One of our favorite players in the draft, Flowers was as productive as any edge rusher in the draft class. He posted the nation’s highest grade against the run while notching the second-best pass rushing grade against power-5 competition. He picked up five sacks, seven hits, and 38 hurries on 365 rushes.
Depth Chart Fit: Flowers is a similar player to current Patriots DE Rob Ninkovich and he’ll provide depth on the defensive line as a run defender with the possibility of kicking inside to DT on passing downs.
Round 4: Tre’ Jackson, G, Florida State
Jackson graded in the top half of the draft-eligible guards, posting slight positives as both a run blocker and pass protector. He surrendered one sack, three hits, and 13 hurries on 555 pass blocks last season, good for a pass blocking efficiency (PBE) of 97.7 that ranked 13th among draft-eligible guards.
Depth Chart Fit: Both guard spots should be up for grabs as starting LG Dan Connolly left in free agency, leaving only a struggling Jordan Devey while the right side is manned by Ryan Wendell who is strong against the run but inconsistent in pass protection.
Round 4: Shaq Mason, G, Georgia Tech
A guard in college, Mason may be viewed as a center for the Patriots. The Georgia Tech option offense creates a difficult evaluation for offensive linemen, but Mason stood out on a weekly basis. He posted the second-highest run blocking grade in the nation among guards, but it’s the transition to pass protection that will be key. His struggles were on display at the Senior Bowl when he surrendered five pressures and posted a -5.1 pass blocking grade. Still, he’s an intriguing developmental prospect.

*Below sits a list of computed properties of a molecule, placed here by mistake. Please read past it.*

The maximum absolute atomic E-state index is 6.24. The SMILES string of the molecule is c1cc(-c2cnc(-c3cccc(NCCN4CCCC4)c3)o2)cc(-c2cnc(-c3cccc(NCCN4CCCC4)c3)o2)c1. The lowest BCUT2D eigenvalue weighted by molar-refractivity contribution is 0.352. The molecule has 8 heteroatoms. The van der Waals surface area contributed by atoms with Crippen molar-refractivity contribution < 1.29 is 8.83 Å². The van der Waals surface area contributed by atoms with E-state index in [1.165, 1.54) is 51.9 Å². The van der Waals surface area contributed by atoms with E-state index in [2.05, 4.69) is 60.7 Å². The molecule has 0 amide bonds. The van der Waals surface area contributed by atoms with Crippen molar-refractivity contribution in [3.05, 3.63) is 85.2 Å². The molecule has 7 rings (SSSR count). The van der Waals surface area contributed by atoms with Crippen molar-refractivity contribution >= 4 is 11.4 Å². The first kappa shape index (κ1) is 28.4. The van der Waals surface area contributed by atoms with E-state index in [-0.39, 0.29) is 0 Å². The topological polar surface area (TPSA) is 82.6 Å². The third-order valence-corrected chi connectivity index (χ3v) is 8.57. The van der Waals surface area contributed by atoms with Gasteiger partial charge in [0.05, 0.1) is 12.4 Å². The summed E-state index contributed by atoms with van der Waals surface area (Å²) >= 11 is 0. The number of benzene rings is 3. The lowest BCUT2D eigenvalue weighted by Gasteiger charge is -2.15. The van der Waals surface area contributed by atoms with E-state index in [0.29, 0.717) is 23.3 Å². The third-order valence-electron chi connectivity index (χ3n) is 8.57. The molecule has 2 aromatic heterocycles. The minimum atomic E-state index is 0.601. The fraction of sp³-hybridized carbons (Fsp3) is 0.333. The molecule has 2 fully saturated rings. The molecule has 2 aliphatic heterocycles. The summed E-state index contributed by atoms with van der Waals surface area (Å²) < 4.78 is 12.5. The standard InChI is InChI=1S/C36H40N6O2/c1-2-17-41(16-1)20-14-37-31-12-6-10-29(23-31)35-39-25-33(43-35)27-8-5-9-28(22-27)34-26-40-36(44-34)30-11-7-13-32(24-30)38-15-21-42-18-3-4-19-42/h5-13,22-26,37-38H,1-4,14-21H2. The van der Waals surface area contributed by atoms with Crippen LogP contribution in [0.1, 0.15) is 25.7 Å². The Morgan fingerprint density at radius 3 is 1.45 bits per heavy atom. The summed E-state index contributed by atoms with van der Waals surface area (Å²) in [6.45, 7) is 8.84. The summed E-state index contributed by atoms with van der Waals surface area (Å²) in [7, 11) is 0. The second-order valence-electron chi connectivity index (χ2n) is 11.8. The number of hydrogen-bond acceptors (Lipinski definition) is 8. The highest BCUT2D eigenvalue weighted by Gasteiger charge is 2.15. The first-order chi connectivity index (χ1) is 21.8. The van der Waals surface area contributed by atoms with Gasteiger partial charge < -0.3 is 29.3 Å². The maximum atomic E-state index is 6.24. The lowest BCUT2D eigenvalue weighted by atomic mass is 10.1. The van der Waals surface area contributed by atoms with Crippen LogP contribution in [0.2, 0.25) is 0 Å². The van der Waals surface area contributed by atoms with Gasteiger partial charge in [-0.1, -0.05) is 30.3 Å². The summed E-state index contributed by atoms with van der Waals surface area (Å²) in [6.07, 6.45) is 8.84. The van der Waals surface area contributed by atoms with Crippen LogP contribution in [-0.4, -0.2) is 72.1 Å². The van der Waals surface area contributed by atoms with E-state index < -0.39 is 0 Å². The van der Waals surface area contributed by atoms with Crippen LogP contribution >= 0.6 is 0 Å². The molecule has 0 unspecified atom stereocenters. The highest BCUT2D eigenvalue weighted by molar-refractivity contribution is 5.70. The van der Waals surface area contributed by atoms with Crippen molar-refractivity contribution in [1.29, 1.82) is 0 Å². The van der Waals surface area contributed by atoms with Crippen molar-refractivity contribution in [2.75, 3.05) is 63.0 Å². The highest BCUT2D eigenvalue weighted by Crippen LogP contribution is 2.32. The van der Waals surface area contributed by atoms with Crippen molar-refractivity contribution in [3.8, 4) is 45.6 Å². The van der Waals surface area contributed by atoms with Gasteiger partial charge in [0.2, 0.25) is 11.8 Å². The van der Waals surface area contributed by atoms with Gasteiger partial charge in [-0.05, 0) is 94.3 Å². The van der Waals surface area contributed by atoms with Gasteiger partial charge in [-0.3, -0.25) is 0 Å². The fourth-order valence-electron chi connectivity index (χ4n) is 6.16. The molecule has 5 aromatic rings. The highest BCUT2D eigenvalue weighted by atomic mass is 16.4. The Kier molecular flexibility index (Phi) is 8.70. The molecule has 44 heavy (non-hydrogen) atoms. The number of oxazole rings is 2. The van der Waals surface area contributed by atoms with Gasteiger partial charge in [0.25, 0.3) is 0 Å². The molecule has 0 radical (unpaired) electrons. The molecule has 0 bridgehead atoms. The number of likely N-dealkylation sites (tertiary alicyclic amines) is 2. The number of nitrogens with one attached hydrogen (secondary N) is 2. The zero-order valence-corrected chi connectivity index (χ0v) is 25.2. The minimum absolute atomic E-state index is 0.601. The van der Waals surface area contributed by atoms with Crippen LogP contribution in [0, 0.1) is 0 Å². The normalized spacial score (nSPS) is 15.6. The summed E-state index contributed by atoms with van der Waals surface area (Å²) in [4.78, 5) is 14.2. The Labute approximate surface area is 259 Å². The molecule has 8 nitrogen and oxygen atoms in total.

Depth Chart Fit: If converted to center, Mason can slot in as starter Bryan Stork’s backup.
Round 5: Joe Cardona, LS, Navy
We have little information on college long snappers, but now that Cardona is in the league, our own Gordon McGuinness is the only man equipped to properly chart his progress. Stay tuned.
Depth Chart Fit: Cardona fills the vacant long snapping role for the Patriots.
Round 6: Matthew Wells, LB, Mississippi State
One of the sleepers discovered by the PFF system, Wells made the most of his 645 snaps by grading positively in coverage, against the run, and as a pass rusher. He allowed 48.8% of passes to be completed into his coverage, best among linebackers in the draft classes, while ranking third with six passes defensed. Our own Matt Claassen sums it up well with a very interesting comparison for Wells: